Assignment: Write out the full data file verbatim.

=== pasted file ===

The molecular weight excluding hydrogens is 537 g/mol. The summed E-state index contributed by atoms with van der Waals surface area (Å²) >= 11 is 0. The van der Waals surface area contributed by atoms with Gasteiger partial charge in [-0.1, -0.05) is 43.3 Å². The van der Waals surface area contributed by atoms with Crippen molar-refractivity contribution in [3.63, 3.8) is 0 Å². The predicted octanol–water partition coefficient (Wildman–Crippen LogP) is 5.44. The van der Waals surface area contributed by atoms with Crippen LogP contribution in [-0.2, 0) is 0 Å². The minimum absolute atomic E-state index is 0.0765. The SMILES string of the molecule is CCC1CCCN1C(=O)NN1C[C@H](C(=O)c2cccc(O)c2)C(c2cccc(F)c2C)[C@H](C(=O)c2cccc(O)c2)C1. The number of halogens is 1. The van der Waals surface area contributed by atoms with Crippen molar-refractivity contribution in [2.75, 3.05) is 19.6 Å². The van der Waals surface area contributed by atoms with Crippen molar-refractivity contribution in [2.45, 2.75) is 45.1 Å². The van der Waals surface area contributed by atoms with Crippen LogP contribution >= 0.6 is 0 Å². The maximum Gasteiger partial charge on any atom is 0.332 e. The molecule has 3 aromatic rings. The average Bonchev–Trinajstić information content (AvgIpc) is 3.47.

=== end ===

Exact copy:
The molecular weight excluding hydrogens is 537 g/mol. The summed E-state index contributed by atoms with van der Waals surface area (Å²) >= 11 is 0. The van der Waals surface area contributed by atoms with Gasteiger partial charge in [-0.1, -0.05) is 43.3 Å². The van der Waals surface area contributed by atoms with Crippen molar-refractivity contribution in [3.63, 3.8) is 0 Å². The predicted octanol–water partition coefficient (Wildman–Crippen LogP) is 5.44. The van der Waals surface area contributed by atoms with Crippen LogP contribution in [-0.2, 0) is 0 Å². The minimum absolute atomic E-state index is 0.0765. The SMILES string of the molecule is CCC1CCCN1C(=O)NN1C[C@H](C(=O)c2cccc(O)c2)C(c2cccc(F)c2C)[C@H](C(=O)c2cccc(O)c2)C1. The number of halogens is 1. The van der Waals surface area contributed by atoms with Crippen molar-refractivity contribution in [2.75, 3.05) is 19.6 Å². The van der Waals surface area contributed by atoms with Crippen molar-refractivity contribution in [2.45, 2.75) is 45.1 Å². The van der Waals surface area contributed by atoms with Crippen LogP contribution >= 0.6 is 0 Å². The maximum Gasteiger partial charge on any atom is 0.332 e. The molecule has 3 aromatic rings. The average Bonchev–Trinajstić information content (AvgIpc) is 3.47.